A Canadian and Australian team found a gene that makes cancer more aggressive prostate. Men with the BRCA2 mutation are more likely to develop a cancer resistant to treatments. In 50% of cases, an aggressive prostate cancer becomes lethal within 5 years of diagnosis. The discovery will help develop new treatments for the most aggressive forms of cancer.
In men with the mutation of the BRCA2 gene, prostate tumors are aggressive right from the start. The gene is responsible in fact the regulation of cell growth. For this reason, the tumors associated with BRCA2 are more resistant to traditional therapies of normal and more prone to metastasis.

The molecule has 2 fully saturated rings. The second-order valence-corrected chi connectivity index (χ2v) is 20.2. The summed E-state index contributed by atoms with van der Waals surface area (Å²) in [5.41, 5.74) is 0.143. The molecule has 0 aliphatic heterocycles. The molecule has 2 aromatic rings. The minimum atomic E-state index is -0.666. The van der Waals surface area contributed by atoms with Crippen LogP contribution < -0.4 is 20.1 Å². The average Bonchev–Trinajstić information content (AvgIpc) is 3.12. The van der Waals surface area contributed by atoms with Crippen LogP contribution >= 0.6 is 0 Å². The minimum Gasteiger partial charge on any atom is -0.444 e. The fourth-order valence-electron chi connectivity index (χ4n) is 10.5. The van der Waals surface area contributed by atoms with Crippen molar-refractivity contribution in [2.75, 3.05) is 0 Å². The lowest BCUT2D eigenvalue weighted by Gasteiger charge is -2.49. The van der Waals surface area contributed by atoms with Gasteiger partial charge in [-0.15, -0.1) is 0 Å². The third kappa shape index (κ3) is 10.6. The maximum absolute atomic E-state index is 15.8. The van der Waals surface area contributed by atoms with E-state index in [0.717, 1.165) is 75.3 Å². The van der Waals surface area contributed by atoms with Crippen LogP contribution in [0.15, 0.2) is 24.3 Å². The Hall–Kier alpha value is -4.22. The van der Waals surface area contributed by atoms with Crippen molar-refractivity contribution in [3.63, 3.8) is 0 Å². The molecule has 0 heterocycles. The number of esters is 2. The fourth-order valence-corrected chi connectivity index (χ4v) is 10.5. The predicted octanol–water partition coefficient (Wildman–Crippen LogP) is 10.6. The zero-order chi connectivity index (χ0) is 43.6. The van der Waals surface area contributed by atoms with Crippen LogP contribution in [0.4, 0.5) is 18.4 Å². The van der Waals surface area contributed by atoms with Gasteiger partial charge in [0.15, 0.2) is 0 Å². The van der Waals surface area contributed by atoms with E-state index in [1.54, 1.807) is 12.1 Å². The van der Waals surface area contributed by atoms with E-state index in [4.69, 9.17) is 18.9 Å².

Researchers compared 15 patients with BRCA2 mutated with other 500 suffering from sporadic prostate cancer, ie without genetic causes. The analyzes showed that the tumors of the first group have the abnormal molecular pathways. These include pathways linked to DNA repair and cell division. In sporadic cancers, such routes are developed at a later time, when the mass becomes resistant to hormone therapy and form metastases.
The mutation of the BRCA2 gene affects approximately 2% of men with prostate cancer. Nevertheless, the research lays the foundation for a personalized approach to treating prostate cancer. It puts into light the need to develop alternative therapies, which prevent the most aggressive forms of cancer and reduce the risk of metastases. They would be essential alternative roads where conventional treatments do not work.